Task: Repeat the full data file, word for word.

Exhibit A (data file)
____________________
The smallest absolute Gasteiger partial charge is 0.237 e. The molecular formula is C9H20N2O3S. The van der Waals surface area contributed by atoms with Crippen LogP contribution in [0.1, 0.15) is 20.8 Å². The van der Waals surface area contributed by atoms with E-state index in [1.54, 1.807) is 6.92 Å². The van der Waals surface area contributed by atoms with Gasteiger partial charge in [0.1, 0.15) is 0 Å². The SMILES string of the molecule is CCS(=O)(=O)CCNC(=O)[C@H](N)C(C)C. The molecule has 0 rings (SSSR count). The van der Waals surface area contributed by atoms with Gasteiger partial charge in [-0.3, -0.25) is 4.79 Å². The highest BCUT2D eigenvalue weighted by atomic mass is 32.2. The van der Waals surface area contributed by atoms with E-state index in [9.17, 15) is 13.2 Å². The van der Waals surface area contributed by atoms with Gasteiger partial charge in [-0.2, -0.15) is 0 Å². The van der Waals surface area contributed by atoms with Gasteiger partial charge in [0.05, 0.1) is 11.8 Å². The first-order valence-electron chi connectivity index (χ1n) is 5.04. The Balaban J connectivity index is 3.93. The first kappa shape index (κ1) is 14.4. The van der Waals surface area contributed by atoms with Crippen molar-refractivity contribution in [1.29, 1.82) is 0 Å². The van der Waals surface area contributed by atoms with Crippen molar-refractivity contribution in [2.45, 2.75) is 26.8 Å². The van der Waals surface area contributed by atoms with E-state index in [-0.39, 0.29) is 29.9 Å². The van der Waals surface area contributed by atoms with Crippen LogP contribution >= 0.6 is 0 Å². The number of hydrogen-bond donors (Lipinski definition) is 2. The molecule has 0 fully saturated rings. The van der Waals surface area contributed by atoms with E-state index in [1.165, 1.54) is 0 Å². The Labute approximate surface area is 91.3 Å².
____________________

The smallest absolute Gasteiger partial charge is 0.237 e. The molecular formula is C9H20N2O3S. The van der Waals surface area contributed by atoms with Crippen LogP contribution in [0.1, 0.15) is 20.8 Å². The van der Waals surface area contributed by atoms with E-state index in [1.54, 1.807) is 6.92 Å². The van der Waals surface area contributed by atoms with Gasteiger partial charge in [0.1, 0.15) is 0 Å². The SMILES string of the molecule is CCS(=O)(=O)CCNC(=O)[C@H](N)C(C)C. The molecule has 0 rings (SSSR count). The van der Waals surface area contributed by atoms with Gasteiger partial charge in [-0.3, -0.25) is 4.79 Å². The highest BCUT2D eigenvalue weighted by atomic mass is 32.2. The van der Waals surface area contributed by atoms with E-state index in [9.17, 15) is 13.2 Å². The van der Waals surface area contributed by atoms with Gasteiger partial charge in [-0.2, -0.15) is 0 Å². The van der Waals surface area contributed by atoms with Gasteiger partial charge in [0.05, 0.1) is 11.8 Å². The first-order valence-electron chi connectivity index (χ1n) is 5.04. The Balaban J connectivity index is 3.93. The first kappa shape index (κ1) is 14.4. The van der Waals surface area contributed by atoms with Crippen molar-refractivity contribution in [1.29, 1.82) is 0 Å². The van der Waals surface area contributed by atoms with Crippen molar-refractivity contribution in [2.45, 2.75) is 26.8 Å². The van der Waals surface area contributed by atoms with E-state index in [-0.39, 0.29) is 29.9 Å². The van der Waals surface area contributed by atoms with Crippen LogP contribution >= 0.6 is 0 Å². The number of hydrogen-bond donors (Lipinski definition) is 2. The molecule has 0 fully saturated rings. The van der Waals surface area contributed by atoms with E-state index in [1.165, 1.54) is 0 Å². The Labute approximate surface area is 91.3 Å².